# FastMath

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In the interest of reducing the number of SlowBots out there, does anyone have algorithms to approximate square roots, sines, etc.? Ideally these would be continuous functions rather than simply using the nearest cached value. For that matter, are approximations really faster? I got worried when I saw that the default implementation of Math.sqrt() is to call StrictMath?.sqrt() but it might be fast enough already :-p

/SquareRoot /Sine? /Cosine? /Tangent? /AngleFromX1Y1toX2Y2?

Edit Conflict: "Are you sure an approx algo will be much faster than the built in ones? I think it's best to avoid them completly if you can, for example it's often possible to leave things as squares, hence the Point2D.DistanceSq?() method, and similar. -- Tango"

Seems we had the same thought... -- Tango

Next question is if fast as ever math functions will help those SlowBots. -- PEZ

It would if they have a slow function in an inner loop and we can find a significantly faster one. :-p --David Alves

most of my PM guns use squareroots in the inner loop to compare the positions. I also thought about to remove this and just use the square of the distance. The bad thing is I couldn't recognize a difference at all. -- rozu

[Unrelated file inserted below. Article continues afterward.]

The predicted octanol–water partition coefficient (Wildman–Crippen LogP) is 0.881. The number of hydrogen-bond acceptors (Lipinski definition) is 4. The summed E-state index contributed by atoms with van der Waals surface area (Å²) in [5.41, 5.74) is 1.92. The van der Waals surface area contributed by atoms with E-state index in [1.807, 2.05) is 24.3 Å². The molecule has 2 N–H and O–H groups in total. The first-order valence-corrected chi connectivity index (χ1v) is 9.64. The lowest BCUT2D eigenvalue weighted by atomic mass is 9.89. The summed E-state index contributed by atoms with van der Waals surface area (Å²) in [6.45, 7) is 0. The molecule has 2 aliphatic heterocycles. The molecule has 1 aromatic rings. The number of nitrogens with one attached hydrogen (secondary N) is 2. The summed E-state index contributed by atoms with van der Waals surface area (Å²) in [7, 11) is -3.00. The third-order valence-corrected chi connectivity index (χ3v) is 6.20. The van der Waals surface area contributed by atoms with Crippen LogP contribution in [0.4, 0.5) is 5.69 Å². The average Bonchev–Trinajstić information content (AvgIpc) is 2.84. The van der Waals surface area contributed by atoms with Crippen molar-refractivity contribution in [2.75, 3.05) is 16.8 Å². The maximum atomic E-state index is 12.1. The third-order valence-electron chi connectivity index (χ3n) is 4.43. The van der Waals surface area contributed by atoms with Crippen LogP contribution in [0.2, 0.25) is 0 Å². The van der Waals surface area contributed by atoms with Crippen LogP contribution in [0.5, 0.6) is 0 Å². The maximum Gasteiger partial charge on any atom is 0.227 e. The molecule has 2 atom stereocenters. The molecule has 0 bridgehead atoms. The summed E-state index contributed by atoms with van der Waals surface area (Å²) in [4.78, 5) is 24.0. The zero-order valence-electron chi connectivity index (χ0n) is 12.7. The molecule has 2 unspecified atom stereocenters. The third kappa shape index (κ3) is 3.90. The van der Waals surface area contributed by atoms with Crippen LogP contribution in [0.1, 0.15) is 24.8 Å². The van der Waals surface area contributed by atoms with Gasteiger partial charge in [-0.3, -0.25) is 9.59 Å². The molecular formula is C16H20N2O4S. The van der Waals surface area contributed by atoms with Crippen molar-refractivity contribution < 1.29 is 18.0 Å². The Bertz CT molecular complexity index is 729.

Doesn't surprise me. I think it's the loops in themselves that go for too long and too deep. I have no idea if it must be so though since I have no clue what's going on. =) -- PEZ

The normal way to make trig functions work fast is to load the values into an Array at start-time and use values from that. Gives slightly less precision but it ought to be much faster (though Java arrays are kind of slow. :-\). -- Jamougha

Is it any faster to multiply a number with the * operator in java by a power of 10, a power of 2, or does it not matter (i'm talking about double * number, so the bit shift doesnt apply)? -- Scoob

Is anyone using a performance profiler with Eclipse effectively with their robots? I am a little unclear how it would even work, since you usually use such a tool by running your code as an application / unit test. -- The Martinator

yep ...

• create a robocode project
• make your robot project depend on the robocode project
• compile your robot, package it, move it to the robocode robots directory (you can automate this with a custom ant build)
• set up a runpoint that runs robocode
• now you're ready to debug your code, use JProfiler, or the free profiler plugin.
-- FnH

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